The bride price negotiations are also fascinating, though I mention below why they are also problematic.  They hint at a culture far more layered (and acrimonious) than the "live and let live" Lion Camp attitude would suggest.

2.  Detailed Culture.  Even though the Lion Camp feels to me a bit too much like a bunch of hippies experimenting with a new way of living, Auel does a nice job portraying how such a group might have lived in those times, from day-to-day life to their festivities.  Highlights include Crozie's gambling games, her teaching Ayla how to make white leather, and the costumes and gift giving at Ayla's induction ceremony.

Also, though their characterization never reaches the heights of Brun, Iza, or Creb, Auel does a nice job giving the Lion Camp members distinct personalities.  We learn just about everyone's backstory, from Wymez's travels to the tragedy that brought Fralie, Frebec, and Crozie to the Lion Camp.  Only Manuv and his hearth are too pleasant and well adjusted to receive much character development.         

3.  Wolf.  I didn't say much about the animals last time, but though I hate the whole "Ayla is magical because she controls animals" aspect of the series, I do like the animals themselves.  Whinney and Racer, her son, are pretty delightful, and Wolf is a nice addition to the four-legged family.

4.  Jondalar's Pain.  In many respects, Jondalar's possessiveness of Ayla is unearned.  But darned if I don't feel for him during all those chapters where he has to listen to Ayla in bed with Ranec.  Most of us know what it is like to love someone and feel profoundly jealous when he or she is with someone else.  Auel describes Jondalar's suffering in vivid, heart-hurting detail.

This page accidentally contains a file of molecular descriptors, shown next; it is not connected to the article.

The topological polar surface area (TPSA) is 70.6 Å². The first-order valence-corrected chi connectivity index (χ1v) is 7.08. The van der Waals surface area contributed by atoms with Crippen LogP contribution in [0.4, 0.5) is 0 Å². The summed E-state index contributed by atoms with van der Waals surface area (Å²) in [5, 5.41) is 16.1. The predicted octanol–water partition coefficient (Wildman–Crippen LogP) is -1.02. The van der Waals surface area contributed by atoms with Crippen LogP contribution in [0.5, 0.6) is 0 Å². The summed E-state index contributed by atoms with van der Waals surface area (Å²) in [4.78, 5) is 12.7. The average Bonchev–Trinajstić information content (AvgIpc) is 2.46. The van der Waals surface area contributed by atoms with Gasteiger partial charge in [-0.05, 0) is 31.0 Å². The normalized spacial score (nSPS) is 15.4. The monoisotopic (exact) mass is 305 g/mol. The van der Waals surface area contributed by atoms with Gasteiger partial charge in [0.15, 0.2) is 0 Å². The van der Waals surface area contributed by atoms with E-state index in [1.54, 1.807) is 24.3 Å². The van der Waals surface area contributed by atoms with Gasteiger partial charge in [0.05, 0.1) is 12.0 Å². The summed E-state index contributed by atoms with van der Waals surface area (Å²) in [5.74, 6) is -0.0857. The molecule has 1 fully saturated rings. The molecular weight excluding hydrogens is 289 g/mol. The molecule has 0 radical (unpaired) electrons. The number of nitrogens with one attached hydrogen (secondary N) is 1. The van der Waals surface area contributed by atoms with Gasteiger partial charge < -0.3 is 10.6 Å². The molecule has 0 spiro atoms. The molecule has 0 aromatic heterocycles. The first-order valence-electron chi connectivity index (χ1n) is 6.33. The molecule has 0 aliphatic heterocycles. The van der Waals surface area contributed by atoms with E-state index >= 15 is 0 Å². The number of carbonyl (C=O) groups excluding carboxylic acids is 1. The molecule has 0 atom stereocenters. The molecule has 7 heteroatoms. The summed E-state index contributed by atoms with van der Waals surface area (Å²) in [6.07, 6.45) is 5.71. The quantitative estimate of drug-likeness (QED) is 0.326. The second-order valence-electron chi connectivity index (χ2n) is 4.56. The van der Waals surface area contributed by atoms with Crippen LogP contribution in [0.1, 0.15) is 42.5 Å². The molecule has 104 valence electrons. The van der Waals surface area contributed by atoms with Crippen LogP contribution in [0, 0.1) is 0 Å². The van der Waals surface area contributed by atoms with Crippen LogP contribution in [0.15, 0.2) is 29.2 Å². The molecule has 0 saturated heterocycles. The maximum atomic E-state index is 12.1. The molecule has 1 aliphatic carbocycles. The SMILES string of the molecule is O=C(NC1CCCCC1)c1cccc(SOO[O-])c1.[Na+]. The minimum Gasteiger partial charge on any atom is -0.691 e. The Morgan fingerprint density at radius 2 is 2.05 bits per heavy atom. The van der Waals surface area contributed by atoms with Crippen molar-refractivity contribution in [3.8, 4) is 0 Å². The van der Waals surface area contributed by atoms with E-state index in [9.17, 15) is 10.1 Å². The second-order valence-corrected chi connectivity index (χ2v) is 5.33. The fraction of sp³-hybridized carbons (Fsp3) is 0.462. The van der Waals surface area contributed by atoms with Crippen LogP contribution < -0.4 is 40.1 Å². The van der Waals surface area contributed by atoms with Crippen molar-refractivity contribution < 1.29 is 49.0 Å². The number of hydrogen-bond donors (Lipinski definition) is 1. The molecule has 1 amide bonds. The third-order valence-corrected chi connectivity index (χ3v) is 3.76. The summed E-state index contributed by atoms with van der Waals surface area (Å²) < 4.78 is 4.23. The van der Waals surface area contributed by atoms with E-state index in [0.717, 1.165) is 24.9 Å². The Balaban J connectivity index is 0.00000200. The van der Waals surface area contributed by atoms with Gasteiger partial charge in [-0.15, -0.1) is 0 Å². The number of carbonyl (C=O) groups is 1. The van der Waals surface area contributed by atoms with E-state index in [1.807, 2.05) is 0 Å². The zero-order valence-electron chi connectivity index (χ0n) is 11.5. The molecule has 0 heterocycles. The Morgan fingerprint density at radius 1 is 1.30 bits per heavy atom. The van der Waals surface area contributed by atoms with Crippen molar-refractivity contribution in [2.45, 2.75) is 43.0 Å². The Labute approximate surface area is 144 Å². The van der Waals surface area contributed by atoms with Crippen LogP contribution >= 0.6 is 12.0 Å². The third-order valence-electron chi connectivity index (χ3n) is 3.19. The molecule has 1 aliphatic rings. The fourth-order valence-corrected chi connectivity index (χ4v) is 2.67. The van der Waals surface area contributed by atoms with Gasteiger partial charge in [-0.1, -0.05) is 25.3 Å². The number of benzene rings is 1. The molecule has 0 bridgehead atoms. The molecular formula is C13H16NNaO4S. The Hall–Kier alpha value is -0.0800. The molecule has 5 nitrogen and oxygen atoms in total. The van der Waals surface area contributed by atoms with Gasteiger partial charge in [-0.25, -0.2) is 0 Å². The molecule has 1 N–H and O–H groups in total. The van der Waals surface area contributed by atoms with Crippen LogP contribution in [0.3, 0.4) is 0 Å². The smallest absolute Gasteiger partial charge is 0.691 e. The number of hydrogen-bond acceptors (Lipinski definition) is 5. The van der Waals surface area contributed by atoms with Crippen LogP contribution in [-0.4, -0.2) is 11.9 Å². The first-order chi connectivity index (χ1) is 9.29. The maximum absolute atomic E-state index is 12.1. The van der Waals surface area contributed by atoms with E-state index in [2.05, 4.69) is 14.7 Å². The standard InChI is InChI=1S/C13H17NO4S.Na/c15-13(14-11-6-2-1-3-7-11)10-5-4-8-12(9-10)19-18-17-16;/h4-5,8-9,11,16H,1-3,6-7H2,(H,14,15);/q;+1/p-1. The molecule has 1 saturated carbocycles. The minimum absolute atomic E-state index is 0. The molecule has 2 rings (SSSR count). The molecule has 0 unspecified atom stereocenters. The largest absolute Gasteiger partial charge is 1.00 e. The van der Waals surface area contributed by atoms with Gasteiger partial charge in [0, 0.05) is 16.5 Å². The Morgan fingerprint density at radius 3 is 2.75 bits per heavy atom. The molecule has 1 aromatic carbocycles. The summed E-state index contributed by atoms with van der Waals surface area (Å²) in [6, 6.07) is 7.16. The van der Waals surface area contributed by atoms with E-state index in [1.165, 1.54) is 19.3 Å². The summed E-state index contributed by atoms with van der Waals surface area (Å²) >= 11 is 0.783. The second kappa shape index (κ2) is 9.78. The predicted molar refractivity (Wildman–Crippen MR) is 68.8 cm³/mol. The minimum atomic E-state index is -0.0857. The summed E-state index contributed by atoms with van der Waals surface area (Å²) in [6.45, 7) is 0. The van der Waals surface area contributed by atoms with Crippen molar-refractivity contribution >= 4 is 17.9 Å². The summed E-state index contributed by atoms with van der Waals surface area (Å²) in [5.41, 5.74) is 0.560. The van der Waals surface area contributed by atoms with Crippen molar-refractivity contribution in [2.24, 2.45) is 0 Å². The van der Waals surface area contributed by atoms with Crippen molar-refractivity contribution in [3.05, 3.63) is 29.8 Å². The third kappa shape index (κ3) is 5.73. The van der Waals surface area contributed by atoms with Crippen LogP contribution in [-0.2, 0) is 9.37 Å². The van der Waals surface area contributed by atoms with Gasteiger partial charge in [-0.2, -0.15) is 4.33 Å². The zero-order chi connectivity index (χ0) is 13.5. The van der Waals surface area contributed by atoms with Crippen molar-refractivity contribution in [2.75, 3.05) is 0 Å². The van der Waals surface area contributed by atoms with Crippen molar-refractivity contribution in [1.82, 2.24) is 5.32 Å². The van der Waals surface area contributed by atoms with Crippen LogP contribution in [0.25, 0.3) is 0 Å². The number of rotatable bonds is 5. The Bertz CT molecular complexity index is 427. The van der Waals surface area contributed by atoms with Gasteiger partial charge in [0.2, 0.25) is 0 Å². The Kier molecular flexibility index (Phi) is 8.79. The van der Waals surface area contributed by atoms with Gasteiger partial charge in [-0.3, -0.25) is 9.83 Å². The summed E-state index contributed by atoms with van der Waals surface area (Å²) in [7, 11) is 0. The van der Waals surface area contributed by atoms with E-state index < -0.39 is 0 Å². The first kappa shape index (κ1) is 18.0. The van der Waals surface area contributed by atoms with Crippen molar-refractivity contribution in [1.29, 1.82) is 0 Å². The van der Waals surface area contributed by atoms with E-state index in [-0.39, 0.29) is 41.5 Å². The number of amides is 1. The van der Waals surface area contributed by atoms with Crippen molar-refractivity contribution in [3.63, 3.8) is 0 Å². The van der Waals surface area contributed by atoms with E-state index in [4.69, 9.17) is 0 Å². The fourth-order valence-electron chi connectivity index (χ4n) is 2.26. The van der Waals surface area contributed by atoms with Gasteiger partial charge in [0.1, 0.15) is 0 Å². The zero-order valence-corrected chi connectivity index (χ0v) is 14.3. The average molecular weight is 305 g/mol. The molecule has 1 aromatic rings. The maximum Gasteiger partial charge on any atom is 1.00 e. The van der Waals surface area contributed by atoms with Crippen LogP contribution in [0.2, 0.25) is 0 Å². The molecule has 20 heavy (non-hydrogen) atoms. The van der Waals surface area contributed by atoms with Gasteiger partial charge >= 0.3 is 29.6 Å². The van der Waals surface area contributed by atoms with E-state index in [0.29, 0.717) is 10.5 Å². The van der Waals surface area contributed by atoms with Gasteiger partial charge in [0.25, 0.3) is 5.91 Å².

The Bad

1.  Ayla's First Night Mishandled.  Ayla's first night with Ranec is one of the most dissected sections in the Earth's Children series.  People have debated endlessly whether Ayla really thought that Ranec was giving her the "signal" after being told that the Others did not compel women to have sex.  I can see both sides.  On the one hand, you could argue that the few months Ayla spent with Jondalar and the Mamutoi were not enough to offset nine years of ingrained Clan teachings.  Sure, the Others could claim that no woman was forced to have sex, but that did not mean the message sank in.  On the other hand, there were many hints that Ranec was attracted to Ayla, and Ayla to Ranec, long before the infamous night.  Their previous interactions even included moments where Ayla semi-sort of refused Ranec -- not quite the behavior of someone who feels compelled to give into a man's desires.

Regardless, I think the night and its after effects were badly handled, but not for the usual reasons.  That Ayla felt compelled to have sex is just sort of glossed over.  Mamut tells her "no one can ever command you" and then moves on.  Yet you would think that such an admission would prompt more than just a nod from a society that respects and honors women.  You would think their reaction would be more along the lines of: "Wait, they made you do what?"  In fairness, I don't think any of the Mamutoi except Mamut learn the exact reason Ayla went with Ranec.  To the rest of the Lion Camp, Ayla had simply drunk a little too much "bouza" and had chosen another partner for the night.  But you would think that even Mamut, who lived with the Clan, would more strongly condemn their gender practices, or at least describe them as "unfortunate."  Instead, he remarks upon how "appealing" it was to have a woman always serving his needs, as if she had a choice!